Real estate is one of the only industries where your ability to generate income is limited only by your imagination and willingness to work. One way that agents who aren't earning as much as they'd like can step up to a higher income level is to sell more expensive homes, which sounds easy and obvious on the surface but in reality can be a challenge, especially for a newer agent without an established sphere of influence.
But that doesn't mean it can't be done! If you're interested in boosting your earning potential as a real estate agent, here are some steps to getting started.
Assess your niche abilities
Not every agent was born to be on an HGTV show or to sell luxury listings to celebrities, although if that's your dream, more power to you. There are plenty of agents who have found a solid niche selling ranch home estates or specializing in ski condos in the mountain west, while others are super-skilled at selling high-end homes in small metros. Think about the areas where you have the expertise, either as a real estate agent or as a resident. And don't limit yourself to geographies; it might be useful to also think about types of residences with which you're familiar (like charming beach houses or slick city penthouses) and see if you can focus on those.
You don't necessarily have to focus exclusively on high-end listings. Some real estate agents help high-net-worth clients find investment properties or homes for their kids when they go to college, to name just a couple of examples. Consider areas in which you already have expertise or areas where you could feasibly develop some deep knowledge about property types and fixtures, and then start narrowing your focus through trial and error until you've landed on your niche.
Join a brokerage that specializes in higher-end sales
Just like real estate agents handle different types of sales, brokerages are set up to specialize in very different areas of real estate. If you don't have any experience with the type of home that you're hoping to sell, then aligning your brokerage with your long-term goals would probably be beneficial to your career and your plan to upgrade your skillset. If you're new in the industry, ask brokerages about the niche or niches you're considering, what kind of sales they can demonstrate and what sort of training they offer to tackle those sales.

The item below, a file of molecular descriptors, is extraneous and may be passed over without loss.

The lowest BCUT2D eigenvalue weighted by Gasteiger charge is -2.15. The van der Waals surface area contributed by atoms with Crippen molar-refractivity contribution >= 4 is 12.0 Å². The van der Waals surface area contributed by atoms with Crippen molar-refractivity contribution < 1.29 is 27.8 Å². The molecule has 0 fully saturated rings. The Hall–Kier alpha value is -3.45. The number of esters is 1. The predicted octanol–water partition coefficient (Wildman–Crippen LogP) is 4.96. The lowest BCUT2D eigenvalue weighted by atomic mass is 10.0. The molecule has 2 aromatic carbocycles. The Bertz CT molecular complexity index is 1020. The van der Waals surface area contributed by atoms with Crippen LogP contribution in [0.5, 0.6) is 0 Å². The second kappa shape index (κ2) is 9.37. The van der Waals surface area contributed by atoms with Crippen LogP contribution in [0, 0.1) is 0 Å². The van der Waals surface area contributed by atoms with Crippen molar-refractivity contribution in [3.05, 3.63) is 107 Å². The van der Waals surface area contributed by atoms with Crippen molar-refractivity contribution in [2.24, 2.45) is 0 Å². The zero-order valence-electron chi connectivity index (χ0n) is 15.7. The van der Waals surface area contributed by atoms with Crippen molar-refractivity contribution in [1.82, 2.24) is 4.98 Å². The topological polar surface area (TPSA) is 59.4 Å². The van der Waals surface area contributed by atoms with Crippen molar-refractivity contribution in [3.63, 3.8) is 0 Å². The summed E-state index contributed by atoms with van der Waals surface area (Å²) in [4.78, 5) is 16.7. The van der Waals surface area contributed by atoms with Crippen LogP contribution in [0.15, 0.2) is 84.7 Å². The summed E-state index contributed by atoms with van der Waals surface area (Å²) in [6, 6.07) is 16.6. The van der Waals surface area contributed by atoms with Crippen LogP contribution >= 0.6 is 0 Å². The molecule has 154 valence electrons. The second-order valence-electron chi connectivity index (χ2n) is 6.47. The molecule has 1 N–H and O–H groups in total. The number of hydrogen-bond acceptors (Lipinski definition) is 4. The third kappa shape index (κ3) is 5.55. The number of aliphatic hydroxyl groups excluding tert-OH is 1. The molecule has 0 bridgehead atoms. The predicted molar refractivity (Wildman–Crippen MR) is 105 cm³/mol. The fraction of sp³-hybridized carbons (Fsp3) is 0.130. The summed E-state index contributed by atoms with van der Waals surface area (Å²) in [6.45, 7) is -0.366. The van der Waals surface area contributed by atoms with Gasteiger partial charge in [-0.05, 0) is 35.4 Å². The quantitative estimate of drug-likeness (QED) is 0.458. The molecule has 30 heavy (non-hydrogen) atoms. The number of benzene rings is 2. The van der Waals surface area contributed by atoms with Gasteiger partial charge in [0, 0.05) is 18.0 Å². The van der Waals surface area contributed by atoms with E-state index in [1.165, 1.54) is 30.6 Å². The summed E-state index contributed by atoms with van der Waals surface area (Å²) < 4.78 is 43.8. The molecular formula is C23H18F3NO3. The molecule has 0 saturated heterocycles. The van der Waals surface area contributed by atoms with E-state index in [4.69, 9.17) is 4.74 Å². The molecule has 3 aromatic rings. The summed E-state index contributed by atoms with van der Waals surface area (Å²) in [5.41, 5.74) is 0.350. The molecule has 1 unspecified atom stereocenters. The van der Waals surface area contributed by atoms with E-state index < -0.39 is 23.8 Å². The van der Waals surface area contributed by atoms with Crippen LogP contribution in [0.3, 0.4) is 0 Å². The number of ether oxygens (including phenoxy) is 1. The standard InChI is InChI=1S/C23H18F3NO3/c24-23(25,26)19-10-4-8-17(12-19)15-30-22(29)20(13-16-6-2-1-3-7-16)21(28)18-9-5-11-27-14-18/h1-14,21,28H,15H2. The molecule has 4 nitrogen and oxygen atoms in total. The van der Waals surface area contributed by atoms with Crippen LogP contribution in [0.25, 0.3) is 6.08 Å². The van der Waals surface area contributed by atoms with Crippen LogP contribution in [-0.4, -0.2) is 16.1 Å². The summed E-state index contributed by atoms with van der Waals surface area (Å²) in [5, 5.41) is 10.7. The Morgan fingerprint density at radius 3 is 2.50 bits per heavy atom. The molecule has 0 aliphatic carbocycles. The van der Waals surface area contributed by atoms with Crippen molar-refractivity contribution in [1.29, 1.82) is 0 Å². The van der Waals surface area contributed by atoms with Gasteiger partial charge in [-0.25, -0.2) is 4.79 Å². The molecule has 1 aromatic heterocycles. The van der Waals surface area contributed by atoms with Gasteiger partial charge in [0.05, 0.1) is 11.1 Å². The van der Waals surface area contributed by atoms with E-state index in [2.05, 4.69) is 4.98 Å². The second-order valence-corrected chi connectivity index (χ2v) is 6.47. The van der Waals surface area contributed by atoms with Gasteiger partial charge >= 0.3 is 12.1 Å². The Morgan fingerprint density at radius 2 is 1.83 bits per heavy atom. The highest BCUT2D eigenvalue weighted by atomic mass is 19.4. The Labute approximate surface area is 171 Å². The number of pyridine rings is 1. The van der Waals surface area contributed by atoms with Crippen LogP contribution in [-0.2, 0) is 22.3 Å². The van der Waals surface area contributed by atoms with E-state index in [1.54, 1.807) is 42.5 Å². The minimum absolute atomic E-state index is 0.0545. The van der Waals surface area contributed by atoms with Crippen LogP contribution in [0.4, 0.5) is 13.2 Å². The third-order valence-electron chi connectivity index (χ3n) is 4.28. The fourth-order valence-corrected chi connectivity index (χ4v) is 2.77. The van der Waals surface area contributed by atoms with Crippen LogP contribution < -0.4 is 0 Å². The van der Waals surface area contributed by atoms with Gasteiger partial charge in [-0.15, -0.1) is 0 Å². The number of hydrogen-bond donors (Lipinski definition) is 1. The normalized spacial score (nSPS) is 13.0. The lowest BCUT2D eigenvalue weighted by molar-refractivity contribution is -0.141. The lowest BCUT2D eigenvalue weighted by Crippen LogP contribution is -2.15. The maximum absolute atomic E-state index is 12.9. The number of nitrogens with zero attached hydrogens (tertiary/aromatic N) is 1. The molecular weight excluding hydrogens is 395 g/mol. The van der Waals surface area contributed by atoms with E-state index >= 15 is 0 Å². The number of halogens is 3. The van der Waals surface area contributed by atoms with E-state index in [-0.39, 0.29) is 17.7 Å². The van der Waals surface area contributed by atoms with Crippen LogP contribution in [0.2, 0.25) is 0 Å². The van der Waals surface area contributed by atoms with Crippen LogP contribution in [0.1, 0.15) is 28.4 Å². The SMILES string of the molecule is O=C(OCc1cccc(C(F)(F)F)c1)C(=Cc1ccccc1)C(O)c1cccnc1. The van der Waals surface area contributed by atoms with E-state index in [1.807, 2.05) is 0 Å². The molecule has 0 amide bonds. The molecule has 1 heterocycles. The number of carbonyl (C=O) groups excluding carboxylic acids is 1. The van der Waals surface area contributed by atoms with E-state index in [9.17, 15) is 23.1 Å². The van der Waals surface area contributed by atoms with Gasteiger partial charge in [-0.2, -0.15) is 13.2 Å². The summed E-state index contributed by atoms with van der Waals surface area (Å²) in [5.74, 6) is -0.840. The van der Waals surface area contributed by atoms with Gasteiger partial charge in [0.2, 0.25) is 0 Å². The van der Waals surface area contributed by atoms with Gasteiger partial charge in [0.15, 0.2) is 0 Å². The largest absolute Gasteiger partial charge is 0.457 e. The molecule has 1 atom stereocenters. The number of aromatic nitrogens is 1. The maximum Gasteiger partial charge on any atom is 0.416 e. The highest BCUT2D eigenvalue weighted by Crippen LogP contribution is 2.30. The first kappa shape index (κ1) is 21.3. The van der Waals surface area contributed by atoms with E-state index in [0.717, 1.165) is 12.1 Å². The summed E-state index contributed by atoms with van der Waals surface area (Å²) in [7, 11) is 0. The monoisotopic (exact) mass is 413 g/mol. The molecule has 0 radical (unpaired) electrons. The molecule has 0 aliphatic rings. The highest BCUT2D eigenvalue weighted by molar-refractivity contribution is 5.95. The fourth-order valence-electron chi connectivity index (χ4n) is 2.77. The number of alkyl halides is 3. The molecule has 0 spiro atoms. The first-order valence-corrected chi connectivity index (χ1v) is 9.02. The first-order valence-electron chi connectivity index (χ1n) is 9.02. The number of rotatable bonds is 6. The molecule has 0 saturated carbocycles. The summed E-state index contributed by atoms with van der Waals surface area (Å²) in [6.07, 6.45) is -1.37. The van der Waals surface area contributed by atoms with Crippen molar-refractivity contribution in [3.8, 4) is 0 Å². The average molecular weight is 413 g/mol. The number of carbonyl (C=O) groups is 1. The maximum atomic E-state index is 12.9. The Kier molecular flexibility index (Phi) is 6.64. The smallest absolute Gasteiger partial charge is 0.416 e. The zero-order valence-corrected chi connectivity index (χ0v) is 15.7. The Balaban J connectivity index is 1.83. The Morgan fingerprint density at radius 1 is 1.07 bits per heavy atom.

You may wind up switching from a franchisor to an independent broker or vice verse, depending on which are the best options in your area, but choosing a brokerage that has brand recognition with the clients you're hoping to land is only going to be helpful for you.
Learn about high-end home features and the market
If you don't know anything about the niche where you're hoping to break in, start teaching yourself everything you possibly can. Attend every open house and look over every inch to familiarize yourself with the brands, fixtures, and styles that are typical among the homes you're hoping to sell. Talk to contractors and developers to see what's being built in the newest editions (if that's applicable to your niche) and what repairs or upgrades are most typical in the homes you're hoping to sell. Talk to interior decorators or stagers, too, about trends.
Most agents trying to break into a niche probably aren't going to dig into the county records for the homes they're aspiring to sell, but if you do that and can learn something about the developers that were active over the years and the differences in the homes they built, you'll be establishing useful education that would otherwise take decades to shape.
If you can teach yourself about what's happening in the market where you're hoping to break in, this can also be a huge benefit when the time comes to start talking to a potential clients. You don't necessarily have to be actively selling to know that a good chunk of the high-end buyers are foreign investors, who have recently been reluctant to close on homes in the area -- that's a piece of knowledge that might convince a stranger at a cocktail party to hire you.
Understand the sales psychology
Depending on which niche you're hoping to dig into, you will likely find that both buyers and sellers approach the transaction a little differently than you're used to seeing with buyers and sellers. Let's say you've always wanted to sell vacation homes in a resort area, for example. Even if you're not trying to sell the ultra-high-end vacation homes, most of your buyers will probably still be more or less active according to the resort seasonality, and they probably won't feel as much pressure to actually purchase a vacation home as they would if they were moving for a job and needed a place to live.
Oftentimes when you begin to sell more expensive properties, you being dealing with buyers who are looking at homes as a "nice to have," not as a "must-have," and so there typically isn't the same sense of urgency with buyers. Sellers might feel the same way -- if they're financially stable and don't need to see immediate liquidation of their real estate asset, they might decide to wait until the market is more favorable before selling their second home or one of several homes. This means a lot of the scripts and tools you may have used in the past to nudge buyers or sellers toward making a decision could be completely irrelevant, and you might need to develop new skills for working with these new groups of clients.
Make sure your wardrobe fits the part
Trust is an incredibly important part of any real estate relationship, and as buyers and sellers alike acquire more wealth and move up the property ladder, it becomes more difficult to win their trust because they have more to lose. Someone looking at ranch estates in Wyoming probably isn't going to think you know what you're doing if you show up ready to do business in a suit, and likewise, your Manhattan condo buyer won't appreciate that your blue jeans, cowboy boots, and pearl-button-down shirt are the best that money can buy.